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Responding to Rep. Omar, Netanyahu says: 'From this Benjamin, it's not about the Benjamins!'

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Image: Rep. Ilhan Omar, D-Minn., arrives at the House Education and Labor C
Rep. Ilhan Omar, D-Minn., arrives at the House Education and Labor Committee during a bill markup, on Capitol Hill in Washington, Wednesday, March 6, 2019. -
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J. Scott Applewhite AP
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Israeli Prime Minister Benjamin Netanyahu hit back Tuesday against comments from Rep. Ilhan Omar, D-Minn., who had suggested that the reason Israel is solidly supported by the U.S. government is because of money.

"From this Benjamin, it's not about the Benjamins!" Netanyahu told the AIPAC conference in Washington, D.C., speaking by satellite hook up from Israel.

"They reason Americans love Israel," he added, "is not because they want our money, it's because they share our values. It's because America and Israel share a love of freedom and democracy."

Netanyahu's remarks were in response to a February tweet by Omar, who is Muslim, that American support for Israel was "all about the Benjamins baby." Weeks later, she also said pro-Israel activists pushed for "allegiance to a foreign country."

Both comments triggered accusations from some lawmakers and prominent Jewish groups of anti-Semitism and playing on toxic anti-Jewish stereotypes.

Rep. Ilhan Omar, D-Minn., arrives at the House Education and Labor Committee during a bill markup, on Capitol Hill in Washington, Wednesday, March 6, 2019.
Rep. Ilhan Omar, D-Minn., arrives at the House Education and Labor Committee during a bill markup, on Capitol Hill in Washington, Wednesday, March 6, 2019.J. Scott Applewhite

In response, the House of Representatives approved a resolution condemning anti-Semitism and other forms of hatred though the measure did not single her out.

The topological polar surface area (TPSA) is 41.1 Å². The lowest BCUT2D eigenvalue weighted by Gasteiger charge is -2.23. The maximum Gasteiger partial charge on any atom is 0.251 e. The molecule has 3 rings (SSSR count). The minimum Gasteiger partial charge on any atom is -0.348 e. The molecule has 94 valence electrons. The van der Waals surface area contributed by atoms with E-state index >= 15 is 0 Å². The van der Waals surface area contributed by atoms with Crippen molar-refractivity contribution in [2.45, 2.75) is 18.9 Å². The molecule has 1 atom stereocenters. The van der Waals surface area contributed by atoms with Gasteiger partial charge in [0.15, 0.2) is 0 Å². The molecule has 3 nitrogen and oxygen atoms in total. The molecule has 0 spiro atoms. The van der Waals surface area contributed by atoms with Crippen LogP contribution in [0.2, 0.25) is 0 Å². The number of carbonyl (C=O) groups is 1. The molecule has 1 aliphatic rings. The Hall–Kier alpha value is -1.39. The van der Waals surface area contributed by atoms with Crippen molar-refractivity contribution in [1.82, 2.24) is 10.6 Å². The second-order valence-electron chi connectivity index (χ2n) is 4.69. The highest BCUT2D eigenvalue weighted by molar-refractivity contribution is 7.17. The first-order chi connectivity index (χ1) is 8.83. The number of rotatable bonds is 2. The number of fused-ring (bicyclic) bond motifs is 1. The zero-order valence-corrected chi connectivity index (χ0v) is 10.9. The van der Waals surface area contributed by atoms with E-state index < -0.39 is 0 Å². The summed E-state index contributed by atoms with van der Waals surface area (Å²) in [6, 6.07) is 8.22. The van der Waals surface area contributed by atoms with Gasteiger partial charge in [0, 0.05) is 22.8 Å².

Omar has apologized for suggesting that the United States' connection to Israel is driven by money from AIPAC.

Moments after Netanyahu's remarks — who had been scheduled to speak to the conference in person but returned to Israel early after rockets were launched from Gaza — Senate Majority Leader Mitch McConnell, R-Ky., also addressed Omar's comments, saying that "for many years, such slurs and tropes were limited to the fringes."

"Sadly, they've recently received new prominence, having been repeated and retweeted by a sitting member of Congress," he said, not mentioning Omar by name. "My friends, your advocacy is not a conspiracy. Your passion is nothing to apologize for. It is the essence of our democracy."

Speaker after speaker at the three-day AIPAC conference referenced Omar to the audience of 18,000 who packed the Washington Convention Center, watching the proceedings from a dozen giant screens flanking the sage.

Meanwhile, House Speaker Nancy Pelosi, addressing the group on Tuesday, touted the anti-hate resolution she recently shepherded through Congress in response to the Omar controversy and condemned the "myth of dual loyalty" and the BDS movement (boycott, divestment, sanctions) as "bigotry masquerading as policy."

"I simply declare to be anti-Semitic is to be anti-American. It has no place in our country," Pelosi said to applause.